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Space Based Imaging

More data: SWAP, EUI

Ground Based Imaging

More: H-α, WL, Ca-IIK, Drawings

Ground Based Radio


Space Based Timelines

More data: LYRA, TSI

WDC Sunspot Index

More data: SILSO

Space Weather Services


Solar Map

Latest Alerts

Presto 2024-06-22

A halo coronal mass ejection (CME) was observed by SOHO/LASCO-C2 at 00:12 UTC on June 22. This event is likely the result of two CMEs erupting simultaneously. The ejection in the eastward direction shows an estimated projected speed of about 1000 km/s and is likely originating from a region on the far side of the Sun. The other ejection, in the south-southwest direction, is much slower and is not expected to reach Earth.

Flaremail 2024-06-23

A class M9.3 solar X-ray flare occurred on 2024/06/23 with peak time 13:01UT

CACTus Halo 2024-06-22

A halo or partial-halo CME was detected with the following characteristics: t0 | dt0| pa | da | v | dv | minv| maxv| 2024-06-22T00:12:07.482 | 3.0 | 52 | 342 | 845 | 437 | 370 | 1955 t0: onset time, earliest indication of liftoff dt0: duration of liftoff (hours) pa: principal angle, counterclockwise from North (degrees) da: angular width of the CME (degrees), v: median velocity (km/s) dv: variation (1 sigma) of velocity over the width of the CME mindv: lowest velocity detected within the CME maxdv: highest velocity detected within the CME


  • Flare: M-class flares
  • Protons: Quiet
  • Geomagnetic: Active conditions
    (A>=20 or K=4)
  • All quiet: False
  • Provisional SSN: 160

Solar Activity

URSIgram 2024-06-23

Solar flaring activity over the last 24 hours has been at moderate levels, with multiple C-class flares and two M-class flares. The first was an M2.4 flare originating from NOAA active region 3716, peaking at 06:30 UTC on June 23. The second was an M1.3 flare originating from NOAA active region 3712, peaking at 11:37 UTC on June 23. Besides these two regions, there are five other sunspot groups on the disc showing C-class flaring activity. Solar flaring activity is expected to be at low to moderate levels over the next 24 hours, with C-class flares expected, M-class flares possible, and a small chance of X-class flares. No Earth-directed CME was observed in SOHO/LASCO-C2 coronagraph images over the last 24 hours. The greater than 10 MeV proton flux was below the threshold level over the past 24 hours. It is expected to remain below the threshold level over the next 24 hours. The greater than 2 MeV electron flux was below the threshold level in the last 24 hours and is expected to remain so over the next 24 hours. The 24-hour electron fluence is presently at normal levels and is expected to remain so over the next 24 hours.

Solar Wind

URSIgram 2024-06-23

Geomagnetic conditions were quiet (NOAA Kp 0-2, K BEL 1-3). Later, active conditions to minor storms may be observed in response to the high-speed stream from the large north midlatitude coronal hole. Solar wind conditions initially returned to a slow solar wind regime in the last 24 hours. Around 00:00 UTC on June 23, some solar wind parameters became disturbed, reflecting the imminent arrival of the fast wind originating from the large north midlatitude coronal hole with negative polarity, which reached the central meridian on June 19. The interplanetary magnetic field reached up to 12 nT, and the Bz component varied between -11 nT and 8 nT. The solar wind speed remained below 375 km/s, and the phi angle turned to the negative sector. In the next 24 hours, solar wind conditions are expected to become more enhanced with the increase in solar wind speed.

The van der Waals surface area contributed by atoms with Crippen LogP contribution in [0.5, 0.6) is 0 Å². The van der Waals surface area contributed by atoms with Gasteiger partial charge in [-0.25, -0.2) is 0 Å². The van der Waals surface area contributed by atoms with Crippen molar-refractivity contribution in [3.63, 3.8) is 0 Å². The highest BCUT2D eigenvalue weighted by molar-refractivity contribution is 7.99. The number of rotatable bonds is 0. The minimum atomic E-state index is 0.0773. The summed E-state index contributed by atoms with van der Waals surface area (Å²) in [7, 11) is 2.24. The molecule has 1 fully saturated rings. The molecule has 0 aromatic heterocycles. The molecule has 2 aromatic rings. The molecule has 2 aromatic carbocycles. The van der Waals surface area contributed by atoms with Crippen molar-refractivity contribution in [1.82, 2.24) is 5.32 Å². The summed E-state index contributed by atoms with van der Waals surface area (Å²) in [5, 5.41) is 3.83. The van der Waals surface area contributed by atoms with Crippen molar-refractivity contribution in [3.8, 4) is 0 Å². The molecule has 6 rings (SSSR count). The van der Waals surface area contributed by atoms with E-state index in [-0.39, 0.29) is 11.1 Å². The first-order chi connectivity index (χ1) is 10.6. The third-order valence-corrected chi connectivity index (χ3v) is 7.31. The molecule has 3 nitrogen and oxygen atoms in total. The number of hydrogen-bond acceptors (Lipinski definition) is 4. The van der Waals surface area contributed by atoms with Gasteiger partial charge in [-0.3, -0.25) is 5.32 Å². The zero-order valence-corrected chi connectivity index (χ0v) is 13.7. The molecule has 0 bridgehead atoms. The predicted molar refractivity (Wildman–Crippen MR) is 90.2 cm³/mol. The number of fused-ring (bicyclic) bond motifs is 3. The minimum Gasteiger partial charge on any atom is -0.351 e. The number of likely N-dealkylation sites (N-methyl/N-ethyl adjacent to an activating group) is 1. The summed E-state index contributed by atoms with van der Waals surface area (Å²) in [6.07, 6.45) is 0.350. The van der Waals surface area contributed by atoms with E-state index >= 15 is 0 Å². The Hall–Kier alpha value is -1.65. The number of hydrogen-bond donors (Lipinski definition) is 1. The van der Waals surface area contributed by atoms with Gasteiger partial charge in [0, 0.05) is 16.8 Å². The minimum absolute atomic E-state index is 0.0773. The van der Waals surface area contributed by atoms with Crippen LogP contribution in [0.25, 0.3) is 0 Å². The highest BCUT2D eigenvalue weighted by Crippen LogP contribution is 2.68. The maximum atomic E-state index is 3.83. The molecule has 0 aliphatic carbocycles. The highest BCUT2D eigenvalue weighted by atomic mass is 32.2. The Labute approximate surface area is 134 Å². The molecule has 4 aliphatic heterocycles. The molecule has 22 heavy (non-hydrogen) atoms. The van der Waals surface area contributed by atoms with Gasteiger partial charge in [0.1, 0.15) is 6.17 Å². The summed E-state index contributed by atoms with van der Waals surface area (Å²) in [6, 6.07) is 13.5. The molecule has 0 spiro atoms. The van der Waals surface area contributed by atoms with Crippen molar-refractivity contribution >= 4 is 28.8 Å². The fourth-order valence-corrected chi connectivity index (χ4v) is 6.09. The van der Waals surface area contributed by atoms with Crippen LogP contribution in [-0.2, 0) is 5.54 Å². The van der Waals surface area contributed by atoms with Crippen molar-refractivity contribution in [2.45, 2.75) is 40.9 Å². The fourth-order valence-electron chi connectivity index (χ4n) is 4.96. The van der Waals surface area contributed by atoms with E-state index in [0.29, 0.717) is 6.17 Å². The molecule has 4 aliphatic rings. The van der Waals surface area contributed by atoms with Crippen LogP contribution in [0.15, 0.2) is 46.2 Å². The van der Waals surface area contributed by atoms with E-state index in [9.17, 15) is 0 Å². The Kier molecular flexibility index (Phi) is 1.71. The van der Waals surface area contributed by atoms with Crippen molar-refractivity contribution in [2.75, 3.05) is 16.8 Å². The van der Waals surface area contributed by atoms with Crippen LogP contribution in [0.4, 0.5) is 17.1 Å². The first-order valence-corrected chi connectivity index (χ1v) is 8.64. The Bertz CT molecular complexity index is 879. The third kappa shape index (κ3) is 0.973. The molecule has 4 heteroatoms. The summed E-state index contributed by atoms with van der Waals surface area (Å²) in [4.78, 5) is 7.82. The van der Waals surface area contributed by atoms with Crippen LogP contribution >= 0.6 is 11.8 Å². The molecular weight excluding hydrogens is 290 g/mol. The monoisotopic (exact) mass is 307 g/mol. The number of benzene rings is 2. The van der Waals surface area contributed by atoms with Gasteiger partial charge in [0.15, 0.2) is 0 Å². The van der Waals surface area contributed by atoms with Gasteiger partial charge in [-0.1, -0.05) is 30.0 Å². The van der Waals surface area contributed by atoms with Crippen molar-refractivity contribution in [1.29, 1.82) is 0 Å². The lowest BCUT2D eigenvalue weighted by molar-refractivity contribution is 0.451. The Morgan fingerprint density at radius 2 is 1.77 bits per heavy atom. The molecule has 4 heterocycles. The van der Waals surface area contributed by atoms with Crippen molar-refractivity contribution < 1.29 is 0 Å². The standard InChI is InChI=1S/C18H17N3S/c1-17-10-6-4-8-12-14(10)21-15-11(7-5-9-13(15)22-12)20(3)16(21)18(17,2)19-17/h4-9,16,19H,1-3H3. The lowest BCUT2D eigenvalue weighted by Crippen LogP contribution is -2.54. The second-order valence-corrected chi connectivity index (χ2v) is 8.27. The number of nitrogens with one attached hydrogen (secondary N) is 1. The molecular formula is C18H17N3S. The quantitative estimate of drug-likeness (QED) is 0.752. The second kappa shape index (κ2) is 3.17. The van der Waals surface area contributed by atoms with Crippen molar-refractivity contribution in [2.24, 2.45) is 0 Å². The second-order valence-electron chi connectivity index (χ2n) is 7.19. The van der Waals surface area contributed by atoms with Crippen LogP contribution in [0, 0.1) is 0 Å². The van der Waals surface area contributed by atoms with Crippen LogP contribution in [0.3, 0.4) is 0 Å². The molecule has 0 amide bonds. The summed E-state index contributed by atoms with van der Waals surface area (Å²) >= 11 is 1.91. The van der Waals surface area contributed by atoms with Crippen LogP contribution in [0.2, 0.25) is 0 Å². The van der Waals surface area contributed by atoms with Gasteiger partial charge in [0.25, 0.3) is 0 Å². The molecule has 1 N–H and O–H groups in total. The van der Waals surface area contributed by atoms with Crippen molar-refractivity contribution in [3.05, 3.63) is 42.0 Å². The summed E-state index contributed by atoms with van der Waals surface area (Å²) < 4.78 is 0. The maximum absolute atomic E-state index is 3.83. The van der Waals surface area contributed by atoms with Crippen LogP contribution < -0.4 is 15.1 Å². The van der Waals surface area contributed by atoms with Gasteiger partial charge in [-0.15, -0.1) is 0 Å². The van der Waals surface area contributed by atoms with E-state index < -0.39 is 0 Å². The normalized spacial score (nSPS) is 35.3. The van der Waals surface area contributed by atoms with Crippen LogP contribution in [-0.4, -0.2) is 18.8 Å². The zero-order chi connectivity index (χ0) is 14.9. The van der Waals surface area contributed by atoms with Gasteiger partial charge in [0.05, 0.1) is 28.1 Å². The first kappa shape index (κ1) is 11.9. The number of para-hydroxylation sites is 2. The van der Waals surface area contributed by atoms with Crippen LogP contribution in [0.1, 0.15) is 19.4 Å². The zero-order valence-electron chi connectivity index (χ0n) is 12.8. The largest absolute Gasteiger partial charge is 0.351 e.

The fairly recent Hpo geomagnetic index deals with the two major shortcomings of the Kp index.

SC25 update

The STCE's SC25 Tracking page has been updated to reflect the latest evolution of some critical space weather parameters for the ongoing solar cycle 25 (SC25).

Topical Issue "Swarm 10-Year Anniversary"

The Journal of Space Weather and Space Climate (JSWSC) opens the Topical Issue “Swarm 10-Year Anniversary”, dedicated to new results from ESA’s Swarm mission, in particular to investigations of the Magnetosphere-Ionosphere Coupling, Ionospheric and Thermospheric processes, and their implications for Space Weather.


Ground Observations

The SIDC monitors the level of solar activity from the photosphere to the corona with ground based instruments located in Uccle and Humain.

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Space Instruments

To avoid the disturbing or blocking effect of the Earth atmosphere, EUV observations of the solar corona need to be made from space...

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Space Weather & Climate

We monitor and forecast solar variability to provide information services  to society and industry about the influence of space weather and climate.

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Data Processing & Distribution

Data processing is necessary to extract relevant information for research studies, whereas data distribution and visualization are part of ROB open data policy.

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Modelling of Solar phenomena allows scientists to test theories and to predict Space Weather phenomena and their impact on Earth.

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Supporting Research

The SIDC shares and expands its expertise through interaction with both upcoming and experienced researchers.

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